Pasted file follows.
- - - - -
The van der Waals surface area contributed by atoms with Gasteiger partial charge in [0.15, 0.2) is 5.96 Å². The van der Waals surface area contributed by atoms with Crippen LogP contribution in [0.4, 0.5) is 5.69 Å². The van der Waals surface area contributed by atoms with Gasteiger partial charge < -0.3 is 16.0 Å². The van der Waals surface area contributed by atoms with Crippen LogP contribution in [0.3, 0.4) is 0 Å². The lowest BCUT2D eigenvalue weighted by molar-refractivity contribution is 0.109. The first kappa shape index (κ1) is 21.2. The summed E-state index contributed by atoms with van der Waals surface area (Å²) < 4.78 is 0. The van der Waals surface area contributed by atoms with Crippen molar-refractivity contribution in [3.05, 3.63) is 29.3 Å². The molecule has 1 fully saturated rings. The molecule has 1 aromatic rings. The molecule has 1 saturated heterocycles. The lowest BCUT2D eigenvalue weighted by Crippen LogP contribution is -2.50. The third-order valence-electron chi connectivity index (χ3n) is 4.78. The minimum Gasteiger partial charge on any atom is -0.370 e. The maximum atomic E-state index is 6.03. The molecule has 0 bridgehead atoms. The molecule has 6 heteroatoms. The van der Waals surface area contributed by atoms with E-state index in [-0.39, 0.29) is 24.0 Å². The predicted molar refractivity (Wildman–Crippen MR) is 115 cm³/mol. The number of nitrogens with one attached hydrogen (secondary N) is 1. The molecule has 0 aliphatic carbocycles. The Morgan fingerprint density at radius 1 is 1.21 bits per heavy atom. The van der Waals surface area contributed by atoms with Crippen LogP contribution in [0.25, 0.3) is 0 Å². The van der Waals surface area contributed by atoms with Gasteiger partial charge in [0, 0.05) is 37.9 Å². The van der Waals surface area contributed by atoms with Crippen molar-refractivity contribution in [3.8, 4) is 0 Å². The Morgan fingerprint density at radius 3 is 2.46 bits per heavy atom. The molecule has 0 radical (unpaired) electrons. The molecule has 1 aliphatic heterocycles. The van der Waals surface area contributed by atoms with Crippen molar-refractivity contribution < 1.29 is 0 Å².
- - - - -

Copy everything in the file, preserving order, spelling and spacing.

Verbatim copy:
The van der Waals surface area contributed by atoms with Gasteiger partial charge in [0.15, 0.2) is 5.96 Å². The van der Waals surface area contributed by atoms with Crippen LogP contribution in [0.4, 0.5) is 5.69 Å². The van der Waals surface area contributed by atoms with Gasteiger partial charge < -0.3 is 16.0 Å². The van der Waals surface area contributed by atoms with Crippen LogP contribution in [0.3, 0.4) is 0 Å². The lowest BCUT2D eigenvalue weighted by molar-refractivity contribution is 0.109. The first kappa shape index (κ1) is 21.2. The summed E-state index contributed by atoms with van der Waals surface area (Å²) < 4.78 is 0. The van der Waals surface area contributed by atoms with Crippen molar-refractivity contribution in [3.05, 3.63) is 29.3 Å². The molecule has 1 fully saturated rings. The molecule has 1 aromatic rings. The molecule has 1 saturated heterocycles. The lowest BCUT2D eigenvalue weighted by Crippen LogP contribution is -2.50. The third-order valence-electron chi connectivity index (χ3n) is 4.78. The minimum Gasteiger partial charge on any atom is -0.370 e. The maximum atomic E-state index is 6.03. The molecule has 0 bridgehead atoms. The molecule has 6 heteroatoms. The van der Waals surface area contributed by atoms with E-state index in [-0.39, 0.29) is 24.0 Å². The predicted molar refractivity (Wildman–Crippen MR) is 115 cm³/mol. The number of nitrogens with one attached hydrogen (secondary N) is 1. The molecule has 0 aliphatic carbocycles. The Morgan fingerprint density at radius 1 is 1.21 bits per heavy atom. The van der Waals surface area contributed by atoms with Crippen LogP contribution in [0.25, 0.3) is 0 Å². The van der Waals surface area contributed by atoms with Gasteiger partial charge in [0, 0.05) is 37.9 Å². The van der Waals surface area contributed by atoms with Crippen molar-refractivity contribution in [3.8, 4) is 0 Å². The Morgan fingerprint density at radius 3 is 2.46 bits per heavy atom. The molecule has 0 radical (unpaired) electrons. The molecule has 1 aliphatic heterocycles. The van der Waals surface area contributed by atoms with Crippen molar-refractivity contribution < 1.29 is 0 Å².